The assembly today was a celebration of the 2014 HSC students who achieved an ATAR of 90 or more. It was a well ran event with one of those students performing a piece out of the musical Chess, a guest speaker, the Head of Curriculum speaking and two of the 2014 HSC students speaking, ending with the student who achieved the top ATAR mark for the grade. Both the students spoke about balance and tried to provide advice for how to approach the HSC, study and school life in general. They had both very thoughtfully constructed speeches directed at their peers. The seeds they may have sowed today will never be measured because the cause and effect of HSC results to speeches like these are not measured. My daughter is in Year 12 this year and a similar event occurred at her school and the highlight for her was similar advice from a past student but her outward behaviour will not change in any detectable way. I’m a big believer in sowing seeds that may blossom immediately or may take an age to show life.
Today I had 10 minutes with a colleague who is resistant to change and having to learn new things but she is thrown into a circumstance where she must. I showed her how to use the technology required for our Year 7 program and provided some tips along the way to make it easier and more efficient. All these little moments of teachers learning are not measured; it seems that only the big registered courses that count in the teacher accreditation process. The 10 minutes snatched here and there are precious in the teaching world but are not valued enough. Teachers learning from each other, planning together and even teaching together is vital for the modern age but there isn’t enough of it.
Ah, my 28 minutes are up. I’ll sneak in here at the end stuff about my last class of the week with Year 7, my second ever Geography class with them, with both lessons having a focus on the technology set-up rather than the subject itself, and that’s fine. While they were learning about the technology and some basics of high school Geography, I learned about them. I learned how a boy interrupts me mid-sentence every time he had something to say (and I wonder if he is allowed to interrupt his parents at home), how another could not stop talking no matter how hard he tried, how some boys have patience and resist the hardships being dependent on technology can bring, while others want to give up at the first sign of difficulty. I learned how strongly independent some students were, and they weren’t who I expected. I learned that most of the students started the year with a concept that Geography is all about nature and that the human element is a perspective of Geography many hadn’t considered before. I don’t know all the students’ names yet so I don’t have comprehensive notes of all this but this information is invaluable for deciding my attitude and approach to teaching them. How can this sort of thing be measured?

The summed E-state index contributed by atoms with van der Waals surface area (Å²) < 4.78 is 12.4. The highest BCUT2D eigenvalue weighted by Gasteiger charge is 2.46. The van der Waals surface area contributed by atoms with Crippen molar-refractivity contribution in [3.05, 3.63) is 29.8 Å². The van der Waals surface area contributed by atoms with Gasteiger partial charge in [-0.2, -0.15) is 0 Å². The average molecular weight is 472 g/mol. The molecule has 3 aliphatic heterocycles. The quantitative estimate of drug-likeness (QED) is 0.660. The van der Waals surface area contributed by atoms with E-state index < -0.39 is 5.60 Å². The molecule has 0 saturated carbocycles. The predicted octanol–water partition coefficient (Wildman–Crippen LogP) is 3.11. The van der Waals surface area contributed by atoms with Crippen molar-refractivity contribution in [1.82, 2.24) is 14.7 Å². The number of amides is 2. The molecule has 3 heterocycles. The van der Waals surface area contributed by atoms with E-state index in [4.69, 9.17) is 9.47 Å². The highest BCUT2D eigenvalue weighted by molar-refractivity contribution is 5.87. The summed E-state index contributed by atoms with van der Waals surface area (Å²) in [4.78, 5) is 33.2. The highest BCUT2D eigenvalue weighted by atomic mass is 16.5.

At the end of the school day I gave my congratulations to Year 7 for making it through their first full week of high school and was very corny by asking them to give themselves a pat on the back but they were happy to do so. I imagined giving myself one too. Survival, resilience, resisting temptations, and letting go of control…these things are hard to measure but are so important to life and learning. When are we going to start valuing the unmeasured more?